For instance, we knew that attackers using advanced persistent threat (APT) (who) were fuzzing (how) Flash Player (what). To look at the problem from a different angle, we decided to stop and ask why. It wasn’t solely because of Flash Player’s ubiquity. At the time, most Flash Player attacks were being delivered via Office documents. Attackers were focusing on Flash Player because they could embed it in an Office document to conduct targeted spearphishing attacks. Targeted spearphishing is a valuable attack method because you can directly access a specific target with minimal exposure. By adding a Flash Player warning dialogue to alert users of a potential spearphishing attempt in Office, we addressed why Flash Player was of value to them. After that simple mitigation was added, the number of zero-day attacks dropped noticeably.

I also mentioned that when could be useful. Most people think of threat models as a tool for the design phase. However, threat models can also be used in developing incident response plans. You can take any given risk and consider, “When this mitigation fails or is bypassed, we will respond by…”

Therefore, having a threat model for an application can be extremely useful in controlling both high-level (who/why) and low-level threats (how/what). That said, the reality is that many companies have moved away from traditional threat models. Keeping a threat model up-to-date can be a lot of effort in a rapid development environment. Adam Shostack covered many of the common issues with this in his blog post, The Trouble with Threat Modeling. The question each team faces is how to achieve the value of threat modeling using a more scalable method.

Unfortunately, there is not a one-size-fits-all solution to this problem. For the teams I have worked with, my approach has been to try and keep the spirit of threat modeling but be flexible on the implementation. Threat models can also have different focuses, as Shostack describes in his blog post, Reinvigorate your Threat Modeling Process. To cover all the variants would be too involved for a single post, but here are three general suggestions:

  1. There should be a general high-level threat model for the overall application. This high-level model ensures everyone is headed in the same direction, and it can be updated as needed for major changes to the application. A high-level threat model can be good for sharing with customers, for helping new hires to understand the security design of the application, and as a reference for the security team.
  2. Threat models don’t have to be documented in the traditional threat model format. The traditional format is very clear and organized, but it can also be complex and difficult to document in different tools. The goal of a threat model is to document risks and plans to address them. For individual features, this can be in a simple paragraph form that everyone can understand. Even writing, “this feature has no security implications,” is informative.
  3. Put the information where developers are most likely to find it. For instance, adding a security section to the spec using the simplified format suggested eliminates the need to cross-reference a separate document, helping to ensure that everyone involved will read the security information. The information could also be captured in the user story for the feature. If your code is the documentation, see if your Javadoc tool supports custom tags. If so, you could encourage your developers to use an @security tag when documenting code. If you follow Behavior Driven Development, your threat model can be captured as Cucumber test assertions. Getting this specific means the developer won’t always have the complete picture of how the control fits into the overall design. However, it is important for them to know that the documentation note is there for a specific security reason. If the developer has questions, the security champion can always help them cross-reference it to the overall threat model.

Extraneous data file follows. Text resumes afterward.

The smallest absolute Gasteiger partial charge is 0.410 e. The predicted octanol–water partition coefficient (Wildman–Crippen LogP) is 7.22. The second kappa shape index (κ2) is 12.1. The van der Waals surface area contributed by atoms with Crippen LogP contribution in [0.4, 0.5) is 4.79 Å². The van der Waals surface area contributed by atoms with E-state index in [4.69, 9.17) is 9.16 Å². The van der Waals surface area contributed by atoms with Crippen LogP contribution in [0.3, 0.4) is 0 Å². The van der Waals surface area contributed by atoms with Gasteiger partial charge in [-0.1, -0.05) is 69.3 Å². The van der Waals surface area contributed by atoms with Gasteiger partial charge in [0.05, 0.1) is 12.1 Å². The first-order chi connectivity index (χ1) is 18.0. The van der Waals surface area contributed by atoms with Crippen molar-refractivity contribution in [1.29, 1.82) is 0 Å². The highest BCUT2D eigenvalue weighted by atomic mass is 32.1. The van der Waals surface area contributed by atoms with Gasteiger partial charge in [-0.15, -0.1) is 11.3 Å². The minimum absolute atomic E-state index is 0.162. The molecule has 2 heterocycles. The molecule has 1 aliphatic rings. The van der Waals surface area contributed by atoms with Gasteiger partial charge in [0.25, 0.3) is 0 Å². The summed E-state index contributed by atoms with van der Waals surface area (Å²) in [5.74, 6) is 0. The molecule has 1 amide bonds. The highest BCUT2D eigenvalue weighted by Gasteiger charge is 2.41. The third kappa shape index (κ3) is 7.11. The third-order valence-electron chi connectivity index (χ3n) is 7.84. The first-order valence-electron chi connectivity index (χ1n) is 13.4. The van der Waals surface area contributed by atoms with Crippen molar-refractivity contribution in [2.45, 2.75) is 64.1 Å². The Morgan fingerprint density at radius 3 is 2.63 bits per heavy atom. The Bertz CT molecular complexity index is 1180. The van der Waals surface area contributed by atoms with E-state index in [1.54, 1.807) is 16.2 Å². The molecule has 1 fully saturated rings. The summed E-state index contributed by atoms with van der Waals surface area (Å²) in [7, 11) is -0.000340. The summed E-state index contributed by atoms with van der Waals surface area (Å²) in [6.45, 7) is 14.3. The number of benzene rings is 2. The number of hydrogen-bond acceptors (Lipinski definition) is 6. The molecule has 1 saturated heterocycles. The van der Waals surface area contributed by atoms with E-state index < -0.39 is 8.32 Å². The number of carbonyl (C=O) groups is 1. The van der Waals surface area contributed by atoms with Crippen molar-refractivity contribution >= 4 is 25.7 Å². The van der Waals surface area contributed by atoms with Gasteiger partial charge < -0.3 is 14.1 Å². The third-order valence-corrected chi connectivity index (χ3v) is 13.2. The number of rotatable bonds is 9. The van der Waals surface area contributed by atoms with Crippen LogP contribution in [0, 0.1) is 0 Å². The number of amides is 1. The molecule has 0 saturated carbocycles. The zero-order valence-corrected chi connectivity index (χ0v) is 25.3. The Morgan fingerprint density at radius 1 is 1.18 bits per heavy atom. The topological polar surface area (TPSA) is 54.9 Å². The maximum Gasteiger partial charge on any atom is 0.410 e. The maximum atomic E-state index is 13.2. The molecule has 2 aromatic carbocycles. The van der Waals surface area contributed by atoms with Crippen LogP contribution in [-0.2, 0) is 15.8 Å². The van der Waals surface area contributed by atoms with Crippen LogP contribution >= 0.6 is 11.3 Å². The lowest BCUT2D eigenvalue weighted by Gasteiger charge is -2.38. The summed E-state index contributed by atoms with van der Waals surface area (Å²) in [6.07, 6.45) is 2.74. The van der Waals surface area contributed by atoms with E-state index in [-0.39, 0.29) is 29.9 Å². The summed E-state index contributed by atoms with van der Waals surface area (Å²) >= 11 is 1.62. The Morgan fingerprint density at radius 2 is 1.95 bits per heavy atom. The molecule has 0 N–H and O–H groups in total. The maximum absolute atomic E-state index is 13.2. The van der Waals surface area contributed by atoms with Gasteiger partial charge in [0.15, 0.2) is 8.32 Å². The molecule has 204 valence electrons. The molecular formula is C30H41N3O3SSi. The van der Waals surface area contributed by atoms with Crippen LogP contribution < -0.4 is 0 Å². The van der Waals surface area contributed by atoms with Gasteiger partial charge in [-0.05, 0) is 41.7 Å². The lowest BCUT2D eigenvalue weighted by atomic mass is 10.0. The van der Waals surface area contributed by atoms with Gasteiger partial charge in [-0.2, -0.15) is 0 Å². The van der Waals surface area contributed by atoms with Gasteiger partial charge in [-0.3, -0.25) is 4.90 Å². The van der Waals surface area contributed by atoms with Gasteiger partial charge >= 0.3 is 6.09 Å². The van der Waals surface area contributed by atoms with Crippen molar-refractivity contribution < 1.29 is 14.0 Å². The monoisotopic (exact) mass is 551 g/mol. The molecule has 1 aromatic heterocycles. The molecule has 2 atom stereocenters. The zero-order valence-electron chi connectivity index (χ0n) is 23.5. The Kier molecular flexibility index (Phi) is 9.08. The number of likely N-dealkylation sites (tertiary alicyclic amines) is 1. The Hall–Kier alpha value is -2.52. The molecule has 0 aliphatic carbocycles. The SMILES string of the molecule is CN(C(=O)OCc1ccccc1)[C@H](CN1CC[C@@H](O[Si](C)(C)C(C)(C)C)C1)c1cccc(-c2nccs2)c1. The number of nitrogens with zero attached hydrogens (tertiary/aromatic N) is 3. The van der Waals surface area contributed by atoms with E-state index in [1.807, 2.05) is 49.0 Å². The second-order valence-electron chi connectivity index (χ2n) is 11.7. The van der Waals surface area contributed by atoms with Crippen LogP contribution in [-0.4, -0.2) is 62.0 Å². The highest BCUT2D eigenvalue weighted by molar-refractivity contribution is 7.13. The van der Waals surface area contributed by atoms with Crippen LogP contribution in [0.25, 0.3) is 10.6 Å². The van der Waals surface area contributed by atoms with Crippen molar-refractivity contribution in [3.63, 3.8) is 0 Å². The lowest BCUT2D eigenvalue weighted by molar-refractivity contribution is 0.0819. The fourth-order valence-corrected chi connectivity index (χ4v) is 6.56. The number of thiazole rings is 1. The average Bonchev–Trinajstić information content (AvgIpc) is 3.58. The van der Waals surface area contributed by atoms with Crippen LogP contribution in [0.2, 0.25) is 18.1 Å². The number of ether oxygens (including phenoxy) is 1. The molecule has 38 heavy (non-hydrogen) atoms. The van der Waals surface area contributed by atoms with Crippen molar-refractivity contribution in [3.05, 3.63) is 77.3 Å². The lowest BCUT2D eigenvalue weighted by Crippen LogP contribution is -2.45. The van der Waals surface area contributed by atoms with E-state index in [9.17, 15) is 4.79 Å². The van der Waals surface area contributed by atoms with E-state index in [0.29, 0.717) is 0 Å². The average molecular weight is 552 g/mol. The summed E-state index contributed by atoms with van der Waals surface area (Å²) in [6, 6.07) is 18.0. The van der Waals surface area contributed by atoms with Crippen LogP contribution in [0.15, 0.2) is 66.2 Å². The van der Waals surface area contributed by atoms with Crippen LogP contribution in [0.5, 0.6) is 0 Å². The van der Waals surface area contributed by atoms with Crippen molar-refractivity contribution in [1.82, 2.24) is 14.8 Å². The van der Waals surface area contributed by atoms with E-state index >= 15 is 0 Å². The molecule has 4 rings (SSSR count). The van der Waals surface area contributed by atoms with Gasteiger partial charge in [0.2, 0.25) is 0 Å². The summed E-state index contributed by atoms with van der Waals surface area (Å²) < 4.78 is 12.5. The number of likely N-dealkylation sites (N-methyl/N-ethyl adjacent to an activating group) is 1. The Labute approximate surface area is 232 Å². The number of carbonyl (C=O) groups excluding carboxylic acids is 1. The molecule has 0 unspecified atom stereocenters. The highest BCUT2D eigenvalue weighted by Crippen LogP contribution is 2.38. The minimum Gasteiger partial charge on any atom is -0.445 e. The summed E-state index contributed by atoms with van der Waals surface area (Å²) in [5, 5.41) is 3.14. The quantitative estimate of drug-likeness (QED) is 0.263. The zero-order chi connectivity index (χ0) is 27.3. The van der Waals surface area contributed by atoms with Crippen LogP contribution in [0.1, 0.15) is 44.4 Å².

Overall I think the concept of threat modeling still serves a valid purpose. Examining how and what can ensure your implementation is sound, and you can also identify higher level mitigations by examining who and why. The traditional approach to threat modeling may not be the right fit for modern teams, though teams can achieve the goal if they are creative with their implementation of the concept. Along with our development processes, threat modeling must also evolve.

Peleus Uhley
Lead Security Strategist

The Simplest Form of Secure Coding

Within the security industry, we often run into situations where providing immediate security guidance isn’t straightforward. For instance, a team may be using a new, cutting edge language that doesn’t have many existing security tools or guidelines available. If you are a small startup, then you may not have the budget for the enterprise security solutions. In large organizations, the process of migrating a newly acquired team into your existing tools and trainings may take several weeks. What advice can we give to those teams to get them down the road to security today?

In these situations, I remind them to go back to their original developer training. Many developers are familiar with the term “technical debt which refers to the “eventual consequences of poor system design, software architecture or software development within a codebase.” Technical security debt is one component of an application’s overall technical debt. The higher the technical debt is for an application, the greater the chance for security issues. Moreover, it’s much easier to integrate security tools and techniques into code that has been developed with solid processes.